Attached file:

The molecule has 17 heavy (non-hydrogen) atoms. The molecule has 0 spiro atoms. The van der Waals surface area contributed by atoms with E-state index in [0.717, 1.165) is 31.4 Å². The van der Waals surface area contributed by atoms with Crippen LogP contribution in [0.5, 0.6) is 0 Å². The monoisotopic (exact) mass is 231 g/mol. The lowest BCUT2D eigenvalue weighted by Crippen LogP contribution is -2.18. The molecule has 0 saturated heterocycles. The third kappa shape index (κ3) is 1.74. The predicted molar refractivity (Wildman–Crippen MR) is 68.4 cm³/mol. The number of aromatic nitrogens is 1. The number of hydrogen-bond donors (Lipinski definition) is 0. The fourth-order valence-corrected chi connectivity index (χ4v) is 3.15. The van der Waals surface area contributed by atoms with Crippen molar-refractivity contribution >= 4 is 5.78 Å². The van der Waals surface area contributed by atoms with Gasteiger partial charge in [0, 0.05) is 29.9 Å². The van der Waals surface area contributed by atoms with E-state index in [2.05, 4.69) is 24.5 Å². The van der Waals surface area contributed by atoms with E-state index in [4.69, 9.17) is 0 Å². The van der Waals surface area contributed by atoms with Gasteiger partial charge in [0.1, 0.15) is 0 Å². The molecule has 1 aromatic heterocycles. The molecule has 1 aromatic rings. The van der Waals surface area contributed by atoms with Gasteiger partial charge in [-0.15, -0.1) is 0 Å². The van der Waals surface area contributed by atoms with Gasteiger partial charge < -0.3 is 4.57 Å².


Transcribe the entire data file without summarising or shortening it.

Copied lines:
The molecule has 17 heavy (non-hydrogen) atoms. The molecule has 0 spiro atoms. The van der Waals surface area contributed by atoms with E-state index in [0.717, 1.165) is 31.4 Å². The van der Waals surface area contributed by atoms with Crippen LogP contribution in [0.5, 0.6) is 0 Å². The monoisotopic (exact) mass is 231 g/mol. The lowest BCUT2D eigenvalue weighted by Crippen LogP contribution is -2.18. The molecule has 0 saturated heterocycles. The third kappa shape index (κ3) is 1.74. The predicted molar refractivity (Wildman–Crippen MR) is 68.4 cm³/mol. The number of aromatic nitrogens is 1. The number of hydrogen-bond donors (Lipinski definition) is 0. The fourth-order valence-corrected chi connectivity index (χ4v) is 3.15. The van der Waals surface area contributed by atoms with Crippen molar-refractivity contribution >= 4 is 5.78 Å². The van der Waals surface area contributed by atoms with Gasteiger partial charge in [0, 0.05) is 29.9 Å². The van der Waals surface area contributed by atoms with E-state index in [2.05, 4.69) is 24.5 Å². The van der Waals surface area contributed by atoms with E-state index in [4.69, 9.17) is 0 Å². The van der Waals surface area contributed by atoms with Gasteiger partial charge in [0.1, 0.15) is 0 Å². The molecule has 1 aromatic heterocycles. The molecule has 1 aromatic rings. The van der Waals surface area contributed by atoms with Gasteiger partial charge in [-0.15, -0.1) is 0 Å². The van der Waals surface area contributed by atoms with Gasteiger partial charge < -0.3 is 4.57 Å².